Homage to you Seba Limbiko Tembo, beloved sister and sacred friend, esteemed and honored teacher of the good, the right and the possible, on this your birthday, May 3, 6259. We pay homage and pour libation to you, Limbiko, saying the Zulu praise poem of royal greeting. For you are royal in your righteous and loving service to our people. And so, we say, “Bayede, Nkosazana, homage to you royal one. Bayede, wena omnyama omuhle, homage to you, you beautiful Black one. Wena waphakati, you of the center – in the center of your people and in the center of our lives and love. Wena wohlanga, you descendent of the original ones, the awesome ancestors that brought us into being. Bayede,Limbiko, righteous and royal one. Olungileyo akaqedwa, the good and righteous one cannot be defeated or undone, even by death.” ... read more »
Rightfully Remembering Min. Malcolm: Valuing our Lives, Work and Struggle
May 16, 2019
If we are to rightfully remember Min. Malcolm, we must seriously grasp and practice what he so meticulously taught us about valuing our lives, our work and our struggle. Here I use grasp to mean take in hand and heart his legacy, study and understand it, and hold it firmly as a valuable heritage and framework for continuing forward. Whether it is on his day of birth or his day of sacrifice and martyrdom, or any other day of the year, remembering and honoring him must offer some meaningful expression and evidence that his life and teachings help shape how we live our lives, do our work and wage our struggles to be ourselves, free ourselves, develop ourselves and come into the fullness of ourselves. ... read more »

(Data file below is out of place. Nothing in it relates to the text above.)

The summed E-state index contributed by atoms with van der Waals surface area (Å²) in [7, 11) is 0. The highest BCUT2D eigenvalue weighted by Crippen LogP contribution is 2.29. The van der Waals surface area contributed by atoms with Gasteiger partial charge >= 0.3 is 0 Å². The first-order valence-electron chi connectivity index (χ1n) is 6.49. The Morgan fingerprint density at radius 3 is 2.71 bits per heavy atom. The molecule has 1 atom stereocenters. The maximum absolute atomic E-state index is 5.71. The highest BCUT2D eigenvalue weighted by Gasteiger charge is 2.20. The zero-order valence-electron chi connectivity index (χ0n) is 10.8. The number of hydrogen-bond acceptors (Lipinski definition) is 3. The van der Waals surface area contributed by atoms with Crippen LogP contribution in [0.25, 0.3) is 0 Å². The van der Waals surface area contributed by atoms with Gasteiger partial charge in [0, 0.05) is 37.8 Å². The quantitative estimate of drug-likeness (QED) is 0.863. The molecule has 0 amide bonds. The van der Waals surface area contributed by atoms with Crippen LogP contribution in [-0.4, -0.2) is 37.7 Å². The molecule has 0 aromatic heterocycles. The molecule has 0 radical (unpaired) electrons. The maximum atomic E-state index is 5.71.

Beyond the Bondage of Plantation Politics: Crafting Our Own Presidential Platform
May 9, 2019
Thus, we self-consciously called our Movement, the Black Freedom Movementand demanded “FreedomNow,” not civil rights now. We composed and sang freedomsongs, not civil rights songs. And we built freedomschools, not civil rights schools, and we risked our lives on freedomrides, not civil rights rides. You can always say there was indeed a fight for civil rights. But although civil rights were an important concern of the Black Freedom Movement, the Black Freedom struggle was committed to freedom as a more expansive concept, practice and goal. In a word, it was concerned about freedom from oppression and freedom to grow, develop and come into the fullness of ourselves. ... read more »
Beyond the Bondage of Plantation Politics: Crafting Our Own Presidential Platform
May 2, 2019